B.C. seniors living in long-term care homes are again taking the brunt of the COVID-19 pandemic, accounting for two-thirds of deaths over the past 10 days as outbreaks surge.
According to the B.C. Centre for Disease Control’s latest COVID-19 situation report, 10 per cent of all British Columbians aged 80 and over tested in week ending Nov. 14 were found to have COVID-19.
“Incidence among elderly adults (over 80) in week 46 (Nov. 8 to Nov. 14) is at least 50 per cent higher than in week 45 and 10 times higher than week 38,” the report states. “Given their greater risk of severe outcomes, this greater involvement of elderly adults in concerning.”
On Monday, the provincial health officer said that 583 residents of long-term care home have COVID-19 and that there had been outbreaks at five more such homes and medical facilities for a total of 54 with active outbreaks.
Dr. Bonnie Henry also confirmed that most of the 17 people who died in B.C. between noon Friday and noon Monday were “seniors and elders in long-term care.”
During the first 10 weeks of the pandemic there was a surge in long-term care facility outbreaks – beginning with the Lynn Valley Care Centre outbreak that killed 20. For the next 20 weeks, those outbreaks declined.
However, in the past 10 weeks, health-care facility outbreaks and deaths are back on the rise.
“As we’ve moved into this phase of our pandemic, our hospitalizations and our transmission in long-term care has increased.” Henry said. Many of the seniors who have died from COVID-19 were being treated in their care home facility.
The average age of people being hospitalized in B.C. is 64. Henry said there were now 277 people being treated in hospital with COVID-19 including 59 in intensive care.
Henry said the greatest risk of transmission in long-term care facilities came from sick workers.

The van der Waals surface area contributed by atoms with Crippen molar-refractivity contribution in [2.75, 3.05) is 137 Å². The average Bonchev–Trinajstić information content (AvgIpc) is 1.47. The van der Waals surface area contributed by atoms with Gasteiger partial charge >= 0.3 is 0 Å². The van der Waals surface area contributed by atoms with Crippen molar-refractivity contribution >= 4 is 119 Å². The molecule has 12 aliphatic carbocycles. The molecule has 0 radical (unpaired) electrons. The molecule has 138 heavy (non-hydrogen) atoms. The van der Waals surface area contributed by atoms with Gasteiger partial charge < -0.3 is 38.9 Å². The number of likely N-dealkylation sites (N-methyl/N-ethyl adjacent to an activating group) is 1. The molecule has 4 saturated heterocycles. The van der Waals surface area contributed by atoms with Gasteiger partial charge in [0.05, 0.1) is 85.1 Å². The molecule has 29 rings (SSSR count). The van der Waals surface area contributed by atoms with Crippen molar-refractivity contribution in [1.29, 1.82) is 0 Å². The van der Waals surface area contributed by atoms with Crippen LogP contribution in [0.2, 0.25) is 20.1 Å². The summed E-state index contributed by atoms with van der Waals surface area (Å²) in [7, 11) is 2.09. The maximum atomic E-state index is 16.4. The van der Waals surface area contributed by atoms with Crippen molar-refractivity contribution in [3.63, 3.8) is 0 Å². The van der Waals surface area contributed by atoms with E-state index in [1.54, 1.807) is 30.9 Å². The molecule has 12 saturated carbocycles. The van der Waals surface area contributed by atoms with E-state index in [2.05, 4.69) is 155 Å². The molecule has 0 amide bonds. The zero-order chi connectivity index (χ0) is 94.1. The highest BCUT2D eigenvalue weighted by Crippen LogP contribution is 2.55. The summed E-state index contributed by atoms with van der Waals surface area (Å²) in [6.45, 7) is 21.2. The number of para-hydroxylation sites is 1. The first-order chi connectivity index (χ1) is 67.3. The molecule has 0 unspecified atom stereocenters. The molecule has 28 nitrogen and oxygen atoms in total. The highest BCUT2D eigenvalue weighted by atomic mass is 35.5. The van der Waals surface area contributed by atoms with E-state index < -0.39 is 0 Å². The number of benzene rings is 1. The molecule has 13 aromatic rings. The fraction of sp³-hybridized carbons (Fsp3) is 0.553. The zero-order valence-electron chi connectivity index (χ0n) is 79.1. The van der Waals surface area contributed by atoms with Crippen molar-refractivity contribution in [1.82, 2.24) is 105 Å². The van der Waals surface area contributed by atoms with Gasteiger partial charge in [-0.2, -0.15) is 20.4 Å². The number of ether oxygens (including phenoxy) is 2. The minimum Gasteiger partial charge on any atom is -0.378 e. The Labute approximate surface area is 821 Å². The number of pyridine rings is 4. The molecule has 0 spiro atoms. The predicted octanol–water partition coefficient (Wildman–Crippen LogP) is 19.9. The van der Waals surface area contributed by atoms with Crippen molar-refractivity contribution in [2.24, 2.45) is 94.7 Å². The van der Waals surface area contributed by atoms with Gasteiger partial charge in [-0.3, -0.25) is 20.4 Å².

Nothing, Henry said, is more urgent than protecting care homes. “I’m not sure I know of anything more we can do and it is absolutely staff and people who work in care homes that are the index case in many cases.”
Only one of the 348 people who have died from the disease in B.C. was under 40.
Henry reported 1,933 new cases of COVID-19 between noon Friday and noon Monday – with Fraser Health accounting for 67 per cent of those. There are 7,360 active cases in B.C.
Henry said the disease was getting worse as the weather cooled and the days darkened.
She said social interactions must be reduced, with no hosted social events. The only organized social events allowed at the moment are weddings, funerals and baptism with a limit of 10 people.
Henry said there were 10,200 people in quarantine after being exposed to the disease.
Health Minister Adrian Dix said the rate of influenza in B.C. was “exceptionally low.” More than one million flu vaccines have been administered in the province over the past six weeks.
Henry said that movie theatres were among her list of businesses that must close until at Dec. 7.
Dix said that he had spoken with Catholic Archbishop J. Michael Miller over the weekend, after Miller complained about orders banning in-person religious services.
Miller had pointed out there had been no COVID-19 exposures at any of B.C.’s 78 Catholic churches, adding “To limit the religious freedom of believers to worship is a very serious matter, since such freedom is specifically protected in Canada’s Charter of Rights and Freedoms.”
Dix said not being able to attend a faith event was a significant loss.
“But the effort to get the message out virtually and to have virtual services is really important because it helps us to stop the spread of COVID-19.”